Did you know? If you meet all the federal government’s conditions, they will pay your nursing home costs for the first 20 days of your stay. For days 21-100, you’ll pay up to $194.50 per day. After day 100, you have to pay the entire cost of any care you need.* What happens if you need care for longer than that? What happens if there isn’t a Medicare-approved care facility in your area? That’s where long term care coverage comes in handy!

    Senior woman using her laptop to research long term care insurance options
  • Long term care insurance. These policies pay benefits when you need the kind of care described above. Most policies pay benefits when you need help with 2 of 6 activities of daily living (ADLs) or if you have certain medical conditions (such as dementia or other cognitive impairment). The insurance company will need to review your medical file, and may also want to do an in-person evaluation. Once your claim is approved and any waiting period has passed, the money goes to you as the policyholder, not to the caregiver or care facility. The good part about that is that you can reimburse expenses incurred by the people who help take care of you – family members, for example. Long term care insurance cost varies by age, sex, health, marital status, and how much coverage you want. If you’re over 50, you can expect to pay several hundred dollar a month to get six figures’ worth of LTC benefits.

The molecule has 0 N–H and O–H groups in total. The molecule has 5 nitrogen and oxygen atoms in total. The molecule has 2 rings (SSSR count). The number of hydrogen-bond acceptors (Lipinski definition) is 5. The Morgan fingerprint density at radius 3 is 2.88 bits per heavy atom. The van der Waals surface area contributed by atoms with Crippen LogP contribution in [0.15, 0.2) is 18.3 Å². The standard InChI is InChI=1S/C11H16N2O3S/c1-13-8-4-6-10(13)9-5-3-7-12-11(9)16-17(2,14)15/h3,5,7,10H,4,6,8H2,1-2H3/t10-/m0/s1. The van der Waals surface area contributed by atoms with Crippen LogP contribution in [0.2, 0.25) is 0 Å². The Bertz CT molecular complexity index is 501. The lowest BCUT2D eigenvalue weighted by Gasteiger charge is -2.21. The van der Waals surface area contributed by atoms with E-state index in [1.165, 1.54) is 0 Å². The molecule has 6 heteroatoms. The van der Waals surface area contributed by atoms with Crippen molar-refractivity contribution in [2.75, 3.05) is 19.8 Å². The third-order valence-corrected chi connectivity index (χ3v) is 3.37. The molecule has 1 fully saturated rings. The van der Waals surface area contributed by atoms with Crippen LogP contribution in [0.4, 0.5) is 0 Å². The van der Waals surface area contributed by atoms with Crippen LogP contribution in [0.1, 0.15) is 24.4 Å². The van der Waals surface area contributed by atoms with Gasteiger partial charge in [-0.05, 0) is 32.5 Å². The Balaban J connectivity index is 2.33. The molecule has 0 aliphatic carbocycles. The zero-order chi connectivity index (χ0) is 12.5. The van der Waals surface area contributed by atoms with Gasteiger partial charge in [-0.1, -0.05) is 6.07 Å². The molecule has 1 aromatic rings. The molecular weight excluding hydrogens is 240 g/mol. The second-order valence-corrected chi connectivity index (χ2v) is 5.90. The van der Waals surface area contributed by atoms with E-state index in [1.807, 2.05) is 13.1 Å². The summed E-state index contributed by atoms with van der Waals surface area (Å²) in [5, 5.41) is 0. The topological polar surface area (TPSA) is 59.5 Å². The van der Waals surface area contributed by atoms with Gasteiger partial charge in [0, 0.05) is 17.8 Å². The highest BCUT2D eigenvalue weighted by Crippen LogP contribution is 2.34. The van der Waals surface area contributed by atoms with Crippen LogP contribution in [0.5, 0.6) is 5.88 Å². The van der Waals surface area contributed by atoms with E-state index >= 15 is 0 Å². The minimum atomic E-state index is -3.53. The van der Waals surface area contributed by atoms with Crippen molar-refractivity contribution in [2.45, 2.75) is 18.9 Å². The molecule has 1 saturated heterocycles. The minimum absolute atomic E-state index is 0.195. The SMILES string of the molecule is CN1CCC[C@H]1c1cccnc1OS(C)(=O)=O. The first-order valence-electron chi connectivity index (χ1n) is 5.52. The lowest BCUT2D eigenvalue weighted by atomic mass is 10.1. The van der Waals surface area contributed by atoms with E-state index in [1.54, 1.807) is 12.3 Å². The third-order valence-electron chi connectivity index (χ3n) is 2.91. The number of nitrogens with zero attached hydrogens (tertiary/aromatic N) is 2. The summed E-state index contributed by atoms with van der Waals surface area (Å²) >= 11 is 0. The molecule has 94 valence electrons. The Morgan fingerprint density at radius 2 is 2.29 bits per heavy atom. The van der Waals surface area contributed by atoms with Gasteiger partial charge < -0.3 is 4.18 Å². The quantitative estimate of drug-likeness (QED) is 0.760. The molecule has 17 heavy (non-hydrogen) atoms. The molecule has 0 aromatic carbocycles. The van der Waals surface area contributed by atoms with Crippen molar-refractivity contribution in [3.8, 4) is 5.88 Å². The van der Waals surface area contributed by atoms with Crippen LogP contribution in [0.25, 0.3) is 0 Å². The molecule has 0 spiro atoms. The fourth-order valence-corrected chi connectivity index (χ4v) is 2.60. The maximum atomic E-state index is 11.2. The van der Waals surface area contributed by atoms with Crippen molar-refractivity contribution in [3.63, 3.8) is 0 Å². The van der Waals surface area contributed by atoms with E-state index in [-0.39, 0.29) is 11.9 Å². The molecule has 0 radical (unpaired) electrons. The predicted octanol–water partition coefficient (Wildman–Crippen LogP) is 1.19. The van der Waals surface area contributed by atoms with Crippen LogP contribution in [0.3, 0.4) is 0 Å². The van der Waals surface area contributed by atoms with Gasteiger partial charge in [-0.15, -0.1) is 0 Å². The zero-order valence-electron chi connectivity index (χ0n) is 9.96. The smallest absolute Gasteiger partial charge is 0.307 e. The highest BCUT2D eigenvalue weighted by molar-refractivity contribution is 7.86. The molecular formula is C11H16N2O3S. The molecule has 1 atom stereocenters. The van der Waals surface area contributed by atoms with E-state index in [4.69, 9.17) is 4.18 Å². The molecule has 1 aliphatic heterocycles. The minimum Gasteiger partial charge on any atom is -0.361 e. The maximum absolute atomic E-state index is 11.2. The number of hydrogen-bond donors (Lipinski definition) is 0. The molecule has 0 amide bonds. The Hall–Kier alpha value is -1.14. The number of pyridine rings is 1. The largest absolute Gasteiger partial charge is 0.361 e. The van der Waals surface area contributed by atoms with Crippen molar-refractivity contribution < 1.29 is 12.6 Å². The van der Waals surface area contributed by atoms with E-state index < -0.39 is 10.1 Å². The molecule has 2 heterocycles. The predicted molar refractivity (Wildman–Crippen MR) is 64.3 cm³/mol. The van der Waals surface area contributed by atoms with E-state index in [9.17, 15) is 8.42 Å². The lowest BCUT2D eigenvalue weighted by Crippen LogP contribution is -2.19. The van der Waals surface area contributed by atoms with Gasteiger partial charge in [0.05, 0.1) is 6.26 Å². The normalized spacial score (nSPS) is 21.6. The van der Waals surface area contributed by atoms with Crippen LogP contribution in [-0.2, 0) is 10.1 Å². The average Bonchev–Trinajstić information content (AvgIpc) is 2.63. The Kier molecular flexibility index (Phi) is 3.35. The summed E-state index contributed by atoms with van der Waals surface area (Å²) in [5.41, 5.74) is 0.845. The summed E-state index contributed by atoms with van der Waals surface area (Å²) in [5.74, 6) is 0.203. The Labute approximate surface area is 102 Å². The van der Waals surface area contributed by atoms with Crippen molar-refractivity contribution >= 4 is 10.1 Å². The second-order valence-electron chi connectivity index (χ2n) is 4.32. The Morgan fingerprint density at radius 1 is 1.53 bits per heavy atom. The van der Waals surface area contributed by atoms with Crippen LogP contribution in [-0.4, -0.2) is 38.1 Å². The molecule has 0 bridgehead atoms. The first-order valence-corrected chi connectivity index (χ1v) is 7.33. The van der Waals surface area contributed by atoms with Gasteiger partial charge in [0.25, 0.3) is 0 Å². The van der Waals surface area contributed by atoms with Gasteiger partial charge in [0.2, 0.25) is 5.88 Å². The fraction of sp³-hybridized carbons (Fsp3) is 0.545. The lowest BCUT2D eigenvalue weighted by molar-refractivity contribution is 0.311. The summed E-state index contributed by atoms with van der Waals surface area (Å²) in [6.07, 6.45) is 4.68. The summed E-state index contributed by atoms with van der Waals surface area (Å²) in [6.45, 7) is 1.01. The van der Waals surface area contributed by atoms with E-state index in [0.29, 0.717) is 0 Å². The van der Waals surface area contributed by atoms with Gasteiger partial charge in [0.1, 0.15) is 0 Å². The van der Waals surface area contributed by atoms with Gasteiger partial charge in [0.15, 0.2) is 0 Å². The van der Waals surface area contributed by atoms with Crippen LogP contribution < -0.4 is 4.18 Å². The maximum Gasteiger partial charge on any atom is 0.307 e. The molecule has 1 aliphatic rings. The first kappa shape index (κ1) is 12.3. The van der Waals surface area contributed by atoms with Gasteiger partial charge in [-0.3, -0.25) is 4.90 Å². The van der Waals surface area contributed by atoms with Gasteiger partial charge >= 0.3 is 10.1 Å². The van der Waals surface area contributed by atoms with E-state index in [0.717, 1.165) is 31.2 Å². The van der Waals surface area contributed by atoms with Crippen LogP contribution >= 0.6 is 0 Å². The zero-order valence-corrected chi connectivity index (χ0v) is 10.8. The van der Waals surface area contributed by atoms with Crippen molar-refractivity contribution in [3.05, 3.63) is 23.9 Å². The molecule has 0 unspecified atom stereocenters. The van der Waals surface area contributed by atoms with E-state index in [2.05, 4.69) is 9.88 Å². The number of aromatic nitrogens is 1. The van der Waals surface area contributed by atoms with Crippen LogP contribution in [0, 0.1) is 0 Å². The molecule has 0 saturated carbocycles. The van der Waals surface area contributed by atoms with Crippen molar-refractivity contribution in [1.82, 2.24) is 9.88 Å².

• Life insurance with long term care rider. Some life insurance companies offer a rider (add-on) that lets you access your policy’s death benefit to use for long-term care costs.
  • Annuity with long term care rider. Some annuities also have a long-term care rider that lets you access some of your accumulated cash to pay for care.
  • Self-insure. If you don’t have insurance or a life insurance policy, paying your own costs are the only way to get the care you need. Even if you’re wealthy, I still recommend using insurance to pay for care. Costs increase every year, so why leave yourself open to those increases? Use an insurance policy where the insurer is the one responsible for managing investments in a way that provides them with enough cash to pay their policyholders’ claims.

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*, “Understanding Medicare & Medicaid,” accessed 4/13/23
**Genworth Cost of Care survey, 2023, accessed 4/10/24